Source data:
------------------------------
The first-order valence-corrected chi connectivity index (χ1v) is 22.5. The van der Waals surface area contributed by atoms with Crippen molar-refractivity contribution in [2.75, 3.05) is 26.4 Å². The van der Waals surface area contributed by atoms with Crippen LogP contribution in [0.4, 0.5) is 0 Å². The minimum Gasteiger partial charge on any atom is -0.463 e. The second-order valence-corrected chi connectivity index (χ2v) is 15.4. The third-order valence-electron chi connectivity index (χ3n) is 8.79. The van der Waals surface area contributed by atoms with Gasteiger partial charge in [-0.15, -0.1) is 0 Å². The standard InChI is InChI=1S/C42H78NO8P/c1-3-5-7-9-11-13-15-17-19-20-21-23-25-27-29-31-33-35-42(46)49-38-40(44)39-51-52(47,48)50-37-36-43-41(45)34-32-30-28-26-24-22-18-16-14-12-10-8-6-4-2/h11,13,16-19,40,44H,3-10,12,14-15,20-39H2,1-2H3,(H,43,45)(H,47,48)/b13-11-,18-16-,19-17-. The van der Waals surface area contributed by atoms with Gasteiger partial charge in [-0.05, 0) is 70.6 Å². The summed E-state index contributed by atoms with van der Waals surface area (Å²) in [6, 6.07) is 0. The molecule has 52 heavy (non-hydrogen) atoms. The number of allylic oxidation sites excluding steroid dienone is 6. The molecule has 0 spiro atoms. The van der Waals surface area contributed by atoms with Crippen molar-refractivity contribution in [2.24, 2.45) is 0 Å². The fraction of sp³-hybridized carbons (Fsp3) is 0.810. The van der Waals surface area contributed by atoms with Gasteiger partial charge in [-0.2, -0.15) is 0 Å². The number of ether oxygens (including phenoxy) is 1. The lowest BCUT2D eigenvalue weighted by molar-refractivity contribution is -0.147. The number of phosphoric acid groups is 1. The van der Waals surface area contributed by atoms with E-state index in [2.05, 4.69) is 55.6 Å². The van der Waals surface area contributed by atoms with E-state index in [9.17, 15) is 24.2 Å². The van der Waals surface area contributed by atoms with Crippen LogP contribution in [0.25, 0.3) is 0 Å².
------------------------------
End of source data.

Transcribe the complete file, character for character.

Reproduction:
The first-order valence-corrected chi connectivity index (χ1v) is 22.5. The van der Waals surface area contributed by atoms with Crippen molar-refractivity contribution in [2.75, 3.05) is 26.4 Å². The van der Waals surface area contributed by atoms with Crippen LogP contribution in [0.4, 0.5) is 0 Å². The minimum Gasteiger partial charge on any atom is -0.463 e. The second-order valence-corrected chi connectivity index (χ2v) is 15.4. The third-order valence-electron chi connectivity index (χ3n) is 8.79. The van der Waals surface area contributed by atoms with Gasteiger partial charge in [-0.15, -0.1) is 0 Å². The standard InChI is InChI=1S/C42H78NO8P/c1-3-5-7-9-11-13-15-17-19-20-21-23-25-27-29-31-33-35-42(46)49-38-40(44)39-51-52(47,48)50-37-36-43-41(45)34-32-30-28-26-24-22-18-16-14-12-10-8-6-4-2/h11,13,16-19,40,44H,3-10,12,14-15,20-39H2,1-2H3,(H,43,45)(H,47,48)/b13-11-,18-16-,19-17-. The van der Waals surface area contributed by atoms with Gasteiger partial charge in [-0.05, 0) is 70.6 Å². The summed E-state index contributed by atoms with van der Waals surface area (Å²) in [6, 6.07) is 0. The molecule has 52 heavy (non-hydrogen) atoms. The number of allylic oxidation sites excluding steroid dienone is 6. The molecule has 0 spiro atoms. The van der Waals surface area contributed by atoms with Crippen molar-refractivity contribution in [2.24, 2.45) is 0 Å². The fraction of sp³-hybridized carbons (Fsp3) is 0.810. The van der Waals surface area contributed by atoms with Gasteiger partial charge in [-0.2, -0.15) is 0 Å². The number of ether oxygens (including phenoxy) is 1. The lowest BCUT2D eigenvalue weighted by molar-refractivity contribution is -0.147. The number of phosphoric acid groups is 1. The van der Waals surface area contributed by atoms with E-state index in [2.05, 4.69) is 55.6 Å². The van der Waals surface area contributed by atoms with E-state index in [9.17, 15) is 24.2 Å². The van der Waals surface area contributed by atoms with Crippen LogP contribution in [0.25, 0.3) is 0 Å².